Image of a model sat in an all-grey room by a window in a blush ballgown wedding dress and the title ‘The evolution of wedding dresses.' Model looks away from window.



For a long time, wedding dresses remained wholly similar in terms of their design, but that all changed 100 years ago when dress designs began to evolve slowly. Since the days of Queen Victoria, the classic white wedding dress has remained in fashion, but other parts of bridal couture have changed significantly.


Wondering how much bridal trends have changed since your great-grandmother was married? For everything that you need to know about the changes that have occurred in bridal fashion over the past 100 years, read on.




In the early 1900s, looser wedding dresses were worn. These dresses were usually floor length and designed to be floaty and easy to move in - this was because this was the era when dancing at weddings became a tradition.




As the 1920s came about, dress designs changed significantly, becoming more form-fitting, with many gowns designed to mimic the style of the popular flapper dress. These dresses tended to have a high neckline, a straight slim fit, and a low waistline, and a long(ish) lace veil, of course. In BBC drama Downton Abbey, this is the exact style of dress that Mary Grantham wears for her marriage to Matthew Crawley, set in the early 1920s.




In the 1930s, it was all about simplicity, with brides sticking to simpler designs featuring materials like silk or rayon. These dresses tended to feature figure-hugging silhouettes, high necklines and long sleeves. In this period, it was unusual to see a bride in anything but a figure-skimming design.




The bridal gowns that were popular in the 1930s were just as popular during the following decade - very little changed in terms of the designs.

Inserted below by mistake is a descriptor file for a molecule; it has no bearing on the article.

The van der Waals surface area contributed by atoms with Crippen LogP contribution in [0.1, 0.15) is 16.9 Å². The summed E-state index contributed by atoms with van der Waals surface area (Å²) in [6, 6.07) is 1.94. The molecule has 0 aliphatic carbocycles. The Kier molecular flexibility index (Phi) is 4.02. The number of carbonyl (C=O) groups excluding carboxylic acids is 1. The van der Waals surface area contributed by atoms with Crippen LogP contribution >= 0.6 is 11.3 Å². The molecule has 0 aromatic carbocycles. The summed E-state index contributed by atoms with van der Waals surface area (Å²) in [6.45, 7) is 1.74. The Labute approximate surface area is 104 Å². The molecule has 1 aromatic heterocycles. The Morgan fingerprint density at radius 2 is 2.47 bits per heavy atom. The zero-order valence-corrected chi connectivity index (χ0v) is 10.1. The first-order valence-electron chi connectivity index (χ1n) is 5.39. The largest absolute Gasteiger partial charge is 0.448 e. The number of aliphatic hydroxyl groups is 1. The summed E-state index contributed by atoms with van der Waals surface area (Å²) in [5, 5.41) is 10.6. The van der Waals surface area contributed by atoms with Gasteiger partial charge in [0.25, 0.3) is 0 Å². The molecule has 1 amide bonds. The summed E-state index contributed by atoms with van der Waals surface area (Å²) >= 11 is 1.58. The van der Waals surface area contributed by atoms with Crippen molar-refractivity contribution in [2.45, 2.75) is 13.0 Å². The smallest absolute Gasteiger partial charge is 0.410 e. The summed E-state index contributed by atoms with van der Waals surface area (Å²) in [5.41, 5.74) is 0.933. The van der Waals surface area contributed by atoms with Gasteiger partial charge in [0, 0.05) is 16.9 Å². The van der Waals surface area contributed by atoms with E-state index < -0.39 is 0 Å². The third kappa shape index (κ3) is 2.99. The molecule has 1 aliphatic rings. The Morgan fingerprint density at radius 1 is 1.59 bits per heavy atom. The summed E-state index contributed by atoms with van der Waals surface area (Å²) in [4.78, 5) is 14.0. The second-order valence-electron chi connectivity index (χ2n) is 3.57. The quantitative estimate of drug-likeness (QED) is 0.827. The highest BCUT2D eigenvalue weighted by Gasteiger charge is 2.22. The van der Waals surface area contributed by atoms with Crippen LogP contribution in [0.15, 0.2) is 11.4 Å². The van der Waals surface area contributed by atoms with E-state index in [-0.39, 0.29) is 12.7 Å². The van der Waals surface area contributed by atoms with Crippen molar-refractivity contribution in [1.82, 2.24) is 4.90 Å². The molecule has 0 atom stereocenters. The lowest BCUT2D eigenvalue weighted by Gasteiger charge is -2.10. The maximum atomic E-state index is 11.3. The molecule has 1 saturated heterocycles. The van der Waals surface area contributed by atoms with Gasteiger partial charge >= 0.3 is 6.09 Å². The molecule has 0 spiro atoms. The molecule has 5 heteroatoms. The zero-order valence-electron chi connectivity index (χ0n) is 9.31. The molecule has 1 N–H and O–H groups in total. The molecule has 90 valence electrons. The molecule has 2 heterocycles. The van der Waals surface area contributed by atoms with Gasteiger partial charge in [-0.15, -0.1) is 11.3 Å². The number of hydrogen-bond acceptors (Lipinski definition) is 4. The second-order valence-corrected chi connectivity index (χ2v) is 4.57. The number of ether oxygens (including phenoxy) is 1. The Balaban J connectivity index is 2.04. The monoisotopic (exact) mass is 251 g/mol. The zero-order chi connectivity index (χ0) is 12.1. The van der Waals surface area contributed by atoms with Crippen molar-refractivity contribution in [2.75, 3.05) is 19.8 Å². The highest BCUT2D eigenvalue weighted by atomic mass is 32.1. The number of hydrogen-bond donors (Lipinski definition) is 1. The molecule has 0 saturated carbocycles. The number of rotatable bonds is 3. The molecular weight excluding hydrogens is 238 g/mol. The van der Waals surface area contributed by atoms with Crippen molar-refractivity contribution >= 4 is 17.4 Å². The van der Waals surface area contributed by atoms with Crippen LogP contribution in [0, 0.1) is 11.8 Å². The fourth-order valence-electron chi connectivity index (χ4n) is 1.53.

In the 1950s, it was all about ballgowns. Ballgowns with slim waists and huge skirts were what dominated 1950s bridal couture. Strapless style also started to come into fashion in the 1950s, with ballgown style dresses designed without straps or sleeves, just like Jacqueline Bouvier wore for her wedding to John F Kennedy, and like what Audrey Hepburn wore for her wedding in 1954.




Once again, dresses got slimmer - most brides chose to wear a figure-skimming design. Column dresses were seen as being seriously on-trend in the sixties and were what a high percentage of brides opted to wear like Elizabeth Taylor wore for her wedding in 1964. As part of the evolution of women’s fashion, many brides chose to raise the length of their wedding dresses, to make them more like mini skirts. Mutton sleeves were also on-trend, with dress designs featuring various types of puffy sleeves.




Big sleeves were still in fashion in the 1970s, but how they were worn changed again - a popular design was big sleeves with a puff at the elbow, like the dress design that The Emmanuel's designed for Princess Diana’s wedding in 1981.




In the 1980s, brides once again ditched sleeves, instead opting to wear sleeveless dress designs. Once again, tighter dresses came back into style and were featured in all of the world’s most prestigious fashion magazines, including Vogue.  




In the 1990s, sleeves were back once again, with many brides opting to wear this style of dress over the strapless versions that were favoured the decade before. People were getting tired of strapless, and everyone was asking for sleeves again. The introduction of the more modern silhouette that was flirtier and more revealing become on-trend.




By this time, tighter A-line dresses had become a trend, with many brides sporting this style of dress. This was a period when there was a lot more diversification when it came to wedding dresses, with a wider range of designs available, from tighter fitting dresses to looser designs.




In the 2010s, sleeves made a return all thanks to Kate Middleton and the gorgeous sleeved dress she wore for her wedding to Prince William. Barely there dresses also become on-trend, with wedding dresses becoming more diverse and more daring than ever before.